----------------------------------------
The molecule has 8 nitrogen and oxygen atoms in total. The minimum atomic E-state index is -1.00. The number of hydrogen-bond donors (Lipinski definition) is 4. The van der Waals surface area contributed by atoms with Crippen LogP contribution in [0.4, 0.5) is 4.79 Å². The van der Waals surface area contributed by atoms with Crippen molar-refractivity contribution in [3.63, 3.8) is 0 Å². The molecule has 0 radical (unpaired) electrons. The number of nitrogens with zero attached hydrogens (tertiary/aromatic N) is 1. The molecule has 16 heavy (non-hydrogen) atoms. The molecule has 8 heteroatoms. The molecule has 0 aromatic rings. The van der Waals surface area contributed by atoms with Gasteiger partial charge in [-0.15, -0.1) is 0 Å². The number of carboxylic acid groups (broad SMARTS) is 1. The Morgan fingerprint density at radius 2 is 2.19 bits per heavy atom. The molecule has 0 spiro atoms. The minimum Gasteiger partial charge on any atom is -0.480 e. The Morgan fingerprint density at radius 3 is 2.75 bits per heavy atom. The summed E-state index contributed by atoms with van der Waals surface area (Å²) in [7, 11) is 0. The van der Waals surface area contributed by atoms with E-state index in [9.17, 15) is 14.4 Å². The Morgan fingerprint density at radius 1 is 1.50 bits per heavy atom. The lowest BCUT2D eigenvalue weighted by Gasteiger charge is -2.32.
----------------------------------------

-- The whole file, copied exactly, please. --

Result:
The molecule has 8 nitrogen and oxygen atoms in total. The minimum atomic E-state index is -1.00. The number of hydrogen-bond donors (Lipinski definition) is 4. The van der Waals surface area contributed by atoms with Crippen LogP contribution in [0.4, 0.5) is 4.79 Å². The van der Waals surface area contributed by atoms with Crippen molar-refractivity contribution in [3.63, 3.8) is 0 Å². The molecule has 0 radical (unpaired) electrons. The number of nitrogens with zero attached hydrogens (tertiary/aromatic N) is 1. The molecule has 16 heavy (non-hydrogen) atoms. The molecule has 8 heteroatoms. The molecule has 0 aromatic rings. The van der Waals surface area contributed by atoms with Gasteiger partial charge in [-0.15, -0.1) is 0 Å². The number of carboxylic acid groups (broad SMARTS) is 1. The Morgan fingerprint density at radius 2 is 2.19 bits per heavy atom. The molecule has 0 spiro atoms. The minimum Gasteiger partial charge on any atom is -0.480 e. The Morgan fingerprint density at radius 3 is 2.75 bits per heavy atom. The summed E-state index contributed by atoms with van der Waals surface area (Å²) in [7, 11) is 0. The van der Waals surface area contributed by atoms with E-state index in [9.17, 15) is 14.4 Å². The Morgan fingerprint density at radius 1 is 1.50 bits per heavy atom. The lowest BCUT2D eigenvalue weighted by Gasteiger charge is -2.32.